SKIN cancer in people of colour requires more attention according to a new study presented at the Skin of Color Update meeting, New York City, USA. Skin cancer is one of the most common cancers in the USA; however, it is less common in people of colour. Despite this fact, it is essential that skin cancer education and prevention are shared among all ethnic populations.
The aim of this study was to assess skin cancer awareness and to improve the knowledge of patients of colour, including encouraging the use of sunscreens as well as self-skin exams. The individuals who participated in the experiment had either Fitzpatrick skin types lV-Vl and/or were self-categorised as a person of colour. Most of the patients were either Black ethnic or African American (81%); of Asian ethnic populations (15%); or of other Native or White ethnic populations.
In the survey, the participants were given an educational brochure that included images of skin of colour, and facts that included how skin of colour is affected by skin cancer. Prior to the survey, about 85% of the participants agreed that people with skin of colour can develop skin cancer; however, after the survey, 97% of the people agreed. Furthermore, before the survey only 15% were able to recognise that hands, feet, and nails as the most common locations for melanoma in skin of colour, but after the survey, 65% of the participants were able to identify these locations.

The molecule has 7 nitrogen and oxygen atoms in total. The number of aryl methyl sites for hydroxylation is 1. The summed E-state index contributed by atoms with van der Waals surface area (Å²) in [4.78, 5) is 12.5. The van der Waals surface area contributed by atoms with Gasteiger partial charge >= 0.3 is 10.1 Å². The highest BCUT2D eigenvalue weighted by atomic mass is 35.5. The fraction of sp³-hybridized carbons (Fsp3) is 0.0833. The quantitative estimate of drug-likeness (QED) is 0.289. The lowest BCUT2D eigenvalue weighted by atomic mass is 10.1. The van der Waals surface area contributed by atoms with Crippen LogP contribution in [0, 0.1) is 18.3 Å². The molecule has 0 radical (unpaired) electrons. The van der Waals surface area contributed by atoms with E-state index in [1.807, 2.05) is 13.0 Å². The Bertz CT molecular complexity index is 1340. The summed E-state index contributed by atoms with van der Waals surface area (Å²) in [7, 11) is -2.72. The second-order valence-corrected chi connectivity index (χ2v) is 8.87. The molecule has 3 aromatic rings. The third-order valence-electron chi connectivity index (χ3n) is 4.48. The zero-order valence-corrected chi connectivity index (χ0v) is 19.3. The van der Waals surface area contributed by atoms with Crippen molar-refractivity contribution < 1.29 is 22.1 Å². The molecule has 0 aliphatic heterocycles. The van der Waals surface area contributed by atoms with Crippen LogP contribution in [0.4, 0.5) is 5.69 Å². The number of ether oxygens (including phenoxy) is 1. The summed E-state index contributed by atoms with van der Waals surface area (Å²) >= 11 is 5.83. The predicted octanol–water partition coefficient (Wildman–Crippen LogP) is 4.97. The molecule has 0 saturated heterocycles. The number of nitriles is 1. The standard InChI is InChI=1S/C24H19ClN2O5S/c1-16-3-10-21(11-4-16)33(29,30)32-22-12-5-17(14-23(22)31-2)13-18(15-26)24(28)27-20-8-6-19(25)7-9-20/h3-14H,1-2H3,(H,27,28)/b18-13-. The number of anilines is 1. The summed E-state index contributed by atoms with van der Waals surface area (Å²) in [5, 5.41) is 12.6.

The self-skin examination was carried out by only 15% prior to the survey; however, 58% participated in self-skin exams following the survey. The study showed that there was sparsity awareness and education about skin cancer in skin of colour. The survey resulted in remarkable improvements in the knowledge of skin cancer detection and prevention. This study plays a role in addressing health inequalities for patients with skin of colour.